An entity relationship diagram or ERD helps different industries to visualize and find connections between objects and concepts to set up and structure their databases. It is vital in engineering, information systems, education, and research, where entity relationship modeling helps identify logic or design flaws that make production seamless and smoother. ER diagram designs also depend on the level of detail and scope of your data.

The history of ER diagrams

In his search for a unified framework for database modeling, Peter Chen proposed an improved way of visualizing a database through entity relationship models. Before his 1976 paper titled "The Entity-Relationship Model: Toward a Unified View of Data," there were three data models: network, relational, and entity. He merged these existing models and solved the vagueness into ER diagrams or ERDs.

Chen’s entity relationship diagram became the foundation of the IE notation by James Martin in the 1980s and later advances in information systems like the Unified Modeling Language or UML.

ER diagrams history

Components of an ER diagram



It can be objects or concepts that collect information—often labeled as common and proper nouns.


It depicts how two entities are connected to the same information in a database—often represented as a verb.


An aspect or information that’s unique to an entity that can be multivalued or derivative—often an adjective for entities and adverbs for relationships.

Weak entity

An entity with a key relationship with another entity that is yet to be uniquely identified.

Connecting lines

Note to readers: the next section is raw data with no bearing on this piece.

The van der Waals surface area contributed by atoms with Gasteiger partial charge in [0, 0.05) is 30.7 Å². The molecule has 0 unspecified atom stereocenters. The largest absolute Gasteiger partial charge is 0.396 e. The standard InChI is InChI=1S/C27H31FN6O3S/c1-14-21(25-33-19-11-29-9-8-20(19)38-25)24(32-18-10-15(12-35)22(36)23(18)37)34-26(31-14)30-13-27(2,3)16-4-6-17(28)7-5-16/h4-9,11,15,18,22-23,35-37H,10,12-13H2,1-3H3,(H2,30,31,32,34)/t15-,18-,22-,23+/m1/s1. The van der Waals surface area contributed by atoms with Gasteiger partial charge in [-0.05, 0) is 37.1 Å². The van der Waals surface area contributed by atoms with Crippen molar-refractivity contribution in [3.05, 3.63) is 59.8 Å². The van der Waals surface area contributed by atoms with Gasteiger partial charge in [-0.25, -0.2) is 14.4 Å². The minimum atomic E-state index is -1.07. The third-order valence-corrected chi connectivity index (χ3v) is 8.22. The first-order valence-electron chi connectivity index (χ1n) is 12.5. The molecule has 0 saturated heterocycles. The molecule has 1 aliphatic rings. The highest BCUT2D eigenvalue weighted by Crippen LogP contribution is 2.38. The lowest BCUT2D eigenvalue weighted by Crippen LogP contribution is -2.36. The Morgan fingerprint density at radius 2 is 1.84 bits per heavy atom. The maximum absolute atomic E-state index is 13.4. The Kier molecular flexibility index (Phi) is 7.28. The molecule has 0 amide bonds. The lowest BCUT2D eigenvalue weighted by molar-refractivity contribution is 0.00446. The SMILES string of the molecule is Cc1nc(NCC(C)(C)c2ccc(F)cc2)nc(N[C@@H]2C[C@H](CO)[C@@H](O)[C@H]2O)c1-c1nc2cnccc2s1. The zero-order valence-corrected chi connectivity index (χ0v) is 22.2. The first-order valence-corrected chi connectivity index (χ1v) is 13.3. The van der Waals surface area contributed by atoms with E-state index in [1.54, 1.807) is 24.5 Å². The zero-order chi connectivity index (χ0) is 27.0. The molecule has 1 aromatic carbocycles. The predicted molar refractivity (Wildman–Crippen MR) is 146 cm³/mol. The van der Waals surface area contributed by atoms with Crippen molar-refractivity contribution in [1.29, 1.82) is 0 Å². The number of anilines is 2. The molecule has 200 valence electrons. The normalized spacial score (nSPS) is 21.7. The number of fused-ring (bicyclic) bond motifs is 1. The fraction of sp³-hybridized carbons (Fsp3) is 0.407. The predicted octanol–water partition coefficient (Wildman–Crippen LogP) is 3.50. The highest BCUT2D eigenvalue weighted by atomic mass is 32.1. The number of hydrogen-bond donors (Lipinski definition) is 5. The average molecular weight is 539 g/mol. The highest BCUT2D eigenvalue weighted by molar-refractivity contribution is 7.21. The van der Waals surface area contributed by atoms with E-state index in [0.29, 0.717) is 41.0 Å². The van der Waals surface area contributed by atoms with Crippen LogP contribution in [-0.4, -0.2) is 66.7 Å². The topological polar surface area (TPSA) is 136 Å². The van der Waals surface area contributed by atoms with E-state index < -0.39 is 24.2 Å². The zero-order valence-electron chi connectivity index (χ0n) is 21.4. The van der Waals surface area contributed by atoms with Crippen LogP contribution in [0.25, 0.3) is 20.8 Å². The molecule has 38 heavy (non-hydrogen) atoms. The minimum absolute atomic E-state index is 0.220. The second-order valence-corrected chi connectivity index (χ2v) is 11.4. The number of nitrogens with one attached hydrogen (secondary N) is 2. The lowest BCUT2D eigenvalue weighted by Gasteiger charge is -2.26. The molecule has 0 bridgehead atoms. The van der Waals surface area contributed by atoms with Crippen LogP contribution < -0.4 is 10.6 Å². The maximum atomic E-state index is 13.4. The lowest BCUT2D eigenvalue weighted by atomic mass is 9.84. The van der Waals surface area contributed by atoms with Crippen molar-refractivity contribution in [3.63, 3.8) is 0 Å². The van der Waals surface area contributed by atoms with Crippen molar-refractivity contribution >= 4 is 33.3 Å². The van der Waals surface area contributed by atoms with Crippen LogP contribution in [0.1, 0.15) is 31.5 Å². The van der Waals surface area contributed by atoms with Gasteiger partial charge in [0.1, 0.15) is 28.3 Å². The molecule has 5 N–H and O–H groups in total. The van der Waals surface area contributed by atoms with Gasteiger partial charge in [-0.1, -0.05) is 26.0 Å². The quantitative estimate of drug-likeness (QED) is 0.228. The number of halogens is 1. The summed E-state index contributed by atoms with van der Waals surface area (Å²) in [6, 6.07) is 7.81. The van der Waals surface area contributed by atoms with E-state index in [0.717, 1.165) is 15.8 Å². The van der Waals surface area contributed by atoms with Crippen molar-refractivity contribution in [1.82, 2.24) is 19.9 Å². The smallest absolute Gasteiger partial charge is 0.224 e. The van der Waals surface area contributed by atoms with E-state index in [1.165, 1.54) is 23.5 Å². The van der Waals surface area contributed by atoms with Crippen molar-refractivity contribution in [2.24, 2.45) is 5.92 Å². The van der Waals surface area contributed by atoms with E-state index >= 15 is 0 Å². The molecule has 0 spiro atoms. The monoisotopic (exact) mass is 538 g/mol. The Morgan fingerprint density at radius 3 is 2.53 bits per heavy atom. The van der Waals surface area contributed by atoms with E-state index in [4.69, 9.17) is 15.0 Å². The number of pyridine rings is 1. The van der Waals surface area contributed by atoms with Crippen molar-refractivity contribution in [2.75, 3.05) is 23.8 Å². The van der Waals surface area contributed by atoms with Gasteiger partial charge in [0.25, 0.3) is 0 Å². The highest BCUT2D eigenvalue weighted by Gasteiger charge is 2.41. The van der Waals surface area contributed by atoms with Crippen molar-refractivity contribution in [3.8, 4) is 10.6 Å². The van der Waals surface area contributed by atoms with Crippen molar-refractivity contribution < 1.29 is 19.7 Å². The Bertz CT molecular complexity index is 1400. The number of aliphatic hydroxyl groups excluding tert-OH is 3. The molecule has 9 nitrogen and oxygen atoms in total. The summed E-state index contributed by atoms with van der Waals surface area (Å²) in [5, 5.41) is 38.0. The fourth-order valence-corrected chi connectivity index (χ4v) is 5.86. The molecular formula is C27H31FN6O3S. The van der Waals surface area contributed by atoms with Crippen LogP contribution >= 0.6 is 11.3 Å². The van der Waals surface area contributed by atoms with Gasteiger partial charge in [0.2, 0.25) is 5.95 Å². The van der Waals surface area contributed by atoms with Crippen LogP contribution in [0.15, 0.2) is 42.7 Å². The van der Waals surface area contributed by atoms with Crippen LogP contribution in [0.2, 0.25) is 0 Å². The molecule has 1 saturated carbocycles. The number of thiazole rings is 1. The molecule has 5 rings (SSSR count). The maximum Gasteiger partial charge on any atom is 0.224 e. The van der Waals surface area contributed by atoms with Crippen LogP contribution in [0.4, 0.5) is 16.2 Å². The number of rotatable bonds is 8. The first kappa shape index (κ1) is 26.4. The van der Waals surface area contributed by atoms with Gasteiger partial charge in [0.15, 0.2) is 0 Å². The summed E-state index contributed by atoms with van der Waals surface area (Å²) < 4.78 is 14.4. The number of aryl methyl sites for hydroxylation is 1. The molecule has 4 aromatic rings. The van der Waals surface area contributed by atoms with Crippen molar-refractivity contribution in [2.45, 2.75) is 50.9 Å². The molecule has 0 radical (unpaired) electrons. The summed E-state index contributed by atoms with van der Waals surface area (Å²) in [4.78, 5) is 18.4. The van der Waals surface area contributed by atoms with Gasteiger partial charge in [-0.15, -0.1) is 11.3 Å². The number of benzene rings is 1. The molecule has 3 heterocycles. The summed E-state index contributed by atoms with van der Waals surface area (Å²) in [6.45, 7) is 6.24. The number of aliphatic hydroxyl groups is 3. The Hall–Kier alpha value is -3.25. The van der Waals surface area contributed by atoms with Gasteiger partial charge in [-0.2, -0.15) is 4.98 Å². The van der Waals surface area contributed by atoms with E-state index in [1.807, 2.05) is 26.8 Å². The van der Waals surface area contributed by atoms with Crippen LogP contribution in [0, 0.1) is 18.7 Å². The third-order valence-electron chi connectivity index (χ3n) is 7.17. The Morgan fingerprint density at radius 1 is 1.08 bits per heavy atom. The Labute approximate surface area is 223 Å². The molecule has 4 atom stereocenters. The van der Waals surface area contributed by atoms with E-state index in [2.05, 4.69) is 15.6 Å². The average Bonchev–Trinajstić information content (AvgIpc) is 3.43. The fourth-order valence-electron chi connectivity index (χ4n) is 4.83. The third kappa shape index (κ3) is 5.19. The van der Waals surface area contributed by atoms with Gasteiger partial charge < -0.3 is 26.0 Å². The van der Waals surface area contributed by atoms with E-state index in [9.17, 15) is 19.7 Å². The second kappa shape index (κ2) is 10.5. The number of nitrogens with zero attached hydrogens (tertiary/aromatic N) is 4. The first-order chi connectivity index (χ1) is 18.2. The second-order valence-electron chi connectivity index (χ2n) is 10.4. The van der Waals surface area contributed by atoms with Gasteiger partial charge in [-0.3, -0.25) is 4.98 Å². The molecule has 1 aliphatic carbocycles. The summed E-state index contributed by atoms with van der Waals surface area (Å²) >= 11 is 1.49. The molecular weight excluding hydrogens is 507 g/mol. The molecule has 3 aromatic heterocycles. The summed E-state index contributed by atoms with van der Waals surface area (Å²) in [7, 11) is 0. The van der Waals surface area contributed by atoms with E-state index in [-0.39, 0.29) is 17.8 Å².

It connects everything in the diagram and establishes the relationships between entities and their attributes.


It figures how many attributes are in a relationship between entities. It can be one-to-one, many-to-one, or many-to-many.

Establish good relationships

ER diagrams thrive on the level of detail and scope. Support all the data you need to showcase using our ER diagram creator. You can identify as many entity relationships as possible with a seamless brainstorming canvas or make an ERD with just the right size for your presentation or infographic. Cover as many details so your team can analyze your process or flow better.

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Illustrate with design elements

Visualize each component of your ER diagram well. Our free online ER diagram tool has plenty of lines and shapes that you can use to represent an entity, connect concepts, and display attributes. Use our extensive media library not only as mere symbols but also to set a theme. Backgrounds and vectors are available when you need a tech, business, or abstract feel to your ER diagram.